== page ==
ANN ARBOR, Mich. – When coronavirus hit colleges, students were forced to make a choice; move back in with mom and dad or stick it out on potentially dangerous campuses. For a growing number of others, however, it was a chance for a change of scenery.
“With the trajectory of how COVID was looking in New York I thought that I was just going to do it!” University of Michigan neuroscience major and Junior Annie Rauwerda said from her new apartment in Brooklyn, NY. “Basically, my motivation was just for an adventure.”
The Grand Rapids native moved out east after finding roommates on Facebook marketplace. So far, she said they all get along. She’s also taking a full course load while doing what she called a sort-of study abroad. An actual semester abroad was never in the cards she said.
Rauwerda also moved out with her friend Maggie Shea, a U-M theater directing major, also a junior.
“For a theater major [online class] just doesn’t really work. You can try as hard as you want but it doesn’t really work,” she said. Shea is working as an au pair for a family in Brooklyn who let her move in. She said this year would likely be a gap year although she is taking a few courses. She admitted those were a little awkward to take online, in someone else’s house.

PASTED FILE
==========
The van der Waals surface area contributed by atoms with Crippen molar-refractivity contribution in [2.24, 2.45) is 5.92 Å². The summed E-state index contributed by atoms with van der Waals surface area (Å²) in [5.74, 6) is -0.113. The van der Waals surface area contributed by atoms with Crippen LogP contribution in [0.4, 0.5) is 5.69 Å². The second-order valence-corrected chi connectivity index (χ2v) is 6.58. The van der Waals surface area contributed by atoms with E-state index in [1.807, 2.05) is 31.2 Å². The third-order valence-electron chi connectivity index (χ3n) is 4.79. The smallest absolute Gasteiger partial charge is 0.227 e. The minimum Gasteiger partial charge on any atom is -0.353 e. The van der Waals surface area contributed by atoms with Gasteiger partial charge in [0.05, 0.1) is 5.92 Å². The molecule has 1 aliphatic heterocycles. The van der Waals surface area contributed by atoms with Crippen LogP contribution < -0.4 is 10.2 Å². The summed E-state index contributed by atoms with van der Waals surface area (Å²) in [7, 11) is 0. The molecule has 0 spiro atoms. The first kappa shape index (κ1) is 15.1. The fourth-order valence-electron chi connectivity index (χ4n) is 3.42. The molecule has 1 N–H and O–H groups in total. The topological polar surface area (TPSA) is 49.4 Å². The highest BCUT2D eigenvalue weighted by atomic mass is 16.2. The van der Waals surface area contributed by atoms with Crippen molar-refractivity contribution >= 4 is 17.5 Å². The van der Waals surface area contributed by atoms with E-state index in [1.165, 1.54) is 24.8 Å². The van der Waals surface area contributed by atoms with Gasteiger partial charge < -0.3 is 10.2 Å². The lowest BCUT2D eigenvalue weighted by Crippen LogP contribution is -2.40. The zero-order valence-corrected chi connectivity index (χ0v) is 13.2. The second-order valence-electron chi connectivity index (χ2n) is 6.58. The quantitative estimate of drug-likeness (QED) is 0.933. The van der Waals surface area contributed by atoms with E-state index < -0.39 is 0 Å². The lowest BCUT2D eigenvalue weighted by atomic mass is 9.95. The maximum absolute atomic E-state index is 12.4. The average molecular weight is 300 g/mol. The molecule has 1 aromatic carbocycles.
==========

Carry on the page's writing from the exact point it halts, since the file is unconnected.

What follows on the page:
The pair are part of a growing trend of students nationwide who chose to move to a dream city or a city that puts them in a good place for a dream job if they weren’t going to be able to be at school for the fall. Although there are some things they miss.
“The energy gamedays, having your friends all over,” Rauwerda said. “That part I miss, but I know that’s not really happening right now” The U of M has warned students against gatherings and partying and the Big 10 college football conference has not announced a fall season thus far. According to the U of M’s COVID case tracker shows 50 cases on the Ann Arbor campus in the last two weeks.
Not every students has the means to make a move to a new city instead of moving home but for those who do it’s an opportunity to experience life away from home and go to the school they want. It also opens the door to a conversation about how necessary campus life could be in the next year and possibly after COVID.
“If classes are still online, I would probably like to stay here. I’m having fun,” Rauwerda said.
“I think I’m kind of just going to ride this wave out here,” said Shea. “I was even talking with friends the other day and if theater does come back and I can get my foot in the door, I don’t know if I’ll ever go back. Like is the degree necessary?”